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February 22, 2005

Submerging the Vocal Ego

Amazon

Among the many improbable trends of the classical recording industry in the last couple of decades, a particularly happy one revolves around the head-spinning success of the female a cappella quartet known as Anonymous 4. Their first recording ( An English Ladymass) soon established a pattern of bestselling releases beautifully produced and packaged by the ensemble's label, Harmonia Mundi. But that was hardly to be expected, especially given how much of the repertoire explored on their programs involves a time travel into areas that seem completely exotic to modern-day ears. Anonymous 4 has also faced hotly contested issues within musicological circles about how to be "historically informed" when it comes to interpreting and presenting early music.

The foursome--Marsha Genensky, Susan Hellauer, Jaqueline Horner (who replaced Ruth Cunningham in 1998), and Johanna Maria Rose--nevertheless went on to set their own patterns of success with thoughtfully researched programs inspired by varying aspects of the medieval world and presented with a rich sense of context. They've also explored some contemporary composers whose music reverberates with the spiritual focus of ages past, including Richard Einhorn and John Tavener.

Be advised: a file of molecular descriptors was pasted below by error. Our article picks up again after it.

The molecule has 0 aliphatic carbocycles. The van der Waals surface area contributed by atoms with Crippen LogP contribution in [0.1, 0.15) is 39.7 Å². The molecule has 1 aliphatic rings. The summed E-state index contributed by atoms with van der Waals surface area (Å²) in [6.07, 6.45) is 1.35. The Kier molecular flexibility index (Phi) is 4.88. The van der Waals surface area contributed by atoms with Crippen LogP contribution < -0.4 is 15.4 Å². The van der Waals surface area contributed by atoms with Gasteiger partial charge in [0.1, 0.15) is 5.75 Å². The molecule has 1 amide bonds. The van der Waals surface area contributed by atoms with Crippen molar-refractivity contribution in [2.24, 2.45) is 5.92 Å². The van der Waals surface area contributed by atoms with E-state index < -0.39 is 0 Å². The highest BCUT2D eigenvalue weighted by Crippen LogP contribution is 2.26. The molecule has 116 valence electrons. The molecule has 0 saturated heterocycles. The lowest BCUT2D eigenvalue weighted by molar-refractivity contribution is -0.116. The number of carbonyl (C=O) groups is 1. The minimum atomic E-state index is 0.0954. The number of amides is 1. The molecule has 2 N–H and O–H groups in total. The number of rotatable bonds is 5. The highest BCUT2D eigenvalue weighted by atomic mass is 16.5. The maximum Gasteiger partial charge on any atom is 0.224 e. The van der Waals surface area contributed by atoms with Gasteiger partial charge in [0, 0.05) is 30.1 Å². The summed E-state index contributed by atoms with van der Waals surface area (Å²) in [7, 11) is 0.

With its 18th release, The Origin of Fire, the group presents its official swan song, having made their farewell tour in 2004. As Marsha Genensky recalls, there have been many adventures since a fledgling Anonymous 4 gave its first concert in 1986 to a tiny audience in a Manhattan church. Ironically, the ensemble at first avoided the music of Hildegard of Bingen for fear of being pigeonholed as a "female group." But on their swan song CD, the performance feels like a homecoming--and a summation of everything that distinguishes Anonymous 4. Fans will have a difficult time coming to terms with what is the early-music equivalent of the breakup of the Beatles. Genensky shared her reflections with Amazon.com senior editor Thomas May on Anonymous 4's origins, the technical and emotional challenges of Hildegard's music, how it relates to the group's own identity, and what comes next as each member goes solo. Read the interview here but buy the CD here.

Posted by acapnews at February 22, 2005 12:19 AM